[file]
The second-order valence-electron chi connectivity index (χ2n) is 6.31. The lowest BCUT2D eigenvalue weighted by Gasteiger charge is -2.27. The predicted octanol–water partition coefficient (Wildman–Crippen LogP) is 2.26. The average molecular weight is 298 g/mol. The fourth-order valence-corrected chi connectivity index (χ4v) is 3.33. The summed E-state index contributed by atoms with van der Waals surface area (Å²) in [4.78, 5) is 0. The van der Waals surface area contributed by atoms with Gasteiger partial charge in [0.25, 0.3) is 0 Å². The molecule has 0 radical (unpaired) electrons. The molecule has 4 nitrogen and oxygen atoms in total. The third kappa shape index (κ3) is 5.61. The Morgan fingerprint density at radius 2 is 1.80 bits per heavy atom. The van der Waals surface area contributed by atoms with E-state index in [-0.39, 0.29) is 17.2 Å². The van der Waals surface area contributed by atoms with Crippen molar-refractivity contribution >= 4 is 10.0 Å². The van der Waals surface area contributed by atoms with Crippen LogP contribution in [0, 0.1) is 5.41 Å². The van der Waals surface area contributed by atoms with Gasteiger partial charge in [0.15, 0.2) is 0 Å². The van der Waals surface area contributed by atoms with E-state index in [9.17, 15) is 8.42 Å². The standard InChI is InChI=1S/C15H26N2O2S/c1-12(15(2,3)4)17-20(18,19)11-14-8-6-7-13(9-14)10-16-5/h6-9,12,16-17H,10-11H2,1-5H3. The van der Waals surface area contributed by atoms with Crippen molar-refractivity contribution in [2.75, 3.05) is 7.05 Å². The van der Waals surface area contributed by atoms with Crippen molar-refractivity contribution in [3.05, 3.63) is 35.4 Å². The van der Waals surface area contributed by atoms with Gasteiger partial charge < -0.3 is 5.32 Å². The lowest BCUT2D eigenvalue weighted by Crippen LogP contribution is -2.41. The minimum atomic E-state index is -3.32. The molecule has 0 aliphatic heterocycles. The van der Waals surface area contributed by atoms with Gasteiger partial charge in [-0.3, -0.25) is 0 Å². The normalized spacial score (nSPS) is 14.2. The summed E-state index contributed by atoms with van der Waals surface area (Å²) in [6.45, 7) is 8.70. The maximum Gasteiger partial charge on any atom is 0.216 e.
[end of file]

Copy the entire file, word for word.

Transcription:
The second-order valence-electron chi connectivity index (χ2n) is 6.31. The lowest BCUT2D eigenvalue weighted by Gasteiger charge is -2.27. The predicted octanol–water partition coefficient (Wildman–Crippen LogP) is 2.26. The average molecular weight is 298 g/mol. The fourth-order valence-corrected chi connectivity index (χ4v) is 3.33. The summed E-state index contributed by atoms with van der Waals surface area (Å²) in [4.78, 5) is 0. The van der Waals surface area contributed by atoms with Gasteiger partial charge in [0.25, 0.3) is 0 Å². The molecule has 0 radical (unpaired) electrons. The molecule has 4 nitrogen and oxygen atoms in total. The third kappa shape index (κ3) is 5.61. The Morgan fingerprint density at radius 2 is 1.80 bits per heavy atom. The van der Waals surface area contributed by atoms with E-state index in [-0.39, 0.29) is 17.2 Å². The van der Waals surface area contributed by atoms with Crippen molar-refractivity contribution >= 4 is 10.0 Å². The van der Waals surface area contributed by atoms with Crippen LogP contribution in [0, 0.1) is 5.41 Å². The van der Waals surface area contributed by atoms with Gasteiger partial charge in [0.15, 0.2) is 0 Å². The van der Waals surface area contributed by atoms with E-state index in [9.17, 15) is 8.42 Å². The standard InChI is InChI=1S/C15H26N2O2S/c1-12(15(2,3)4)17-20(18,19)11-14-8-6-7-13(9-14)10-16-5/h6-9,12,16-17H,10-11H2,1-5H3. The van der Waals surface area contributed by atoms with Crippen molar-refractivity contribution in [2.75, 3.05) is 7.05 Å². The van der Waals surface area contributed by atoms with Crippen molar-refractivity contribution in [3.05, 3.63) is 35.4 Å². The van der Waals surface area contributed by atoms with Gasteiger partial charge < -0.3 is 5.32 Å². The lowest BCUT2D eigenvalue weighted by Crippen LogP contribution is -2.41. The minimum atomic E-state index is -3.32. The molecule has 0 aliphatic heterocycles. The van der Waals surface area contributed by atoms with Gasteiger partial charge in [-0.3, -0.25) is 0 Å². The normalized spacial score (nSPS) is 14.2. The summed E-state index contributed by atoms with van der Waals surface area (Å²) in [6.45, 7) is 8.70. The maximum Gasteiger partial charge on any atom is 0.216 e.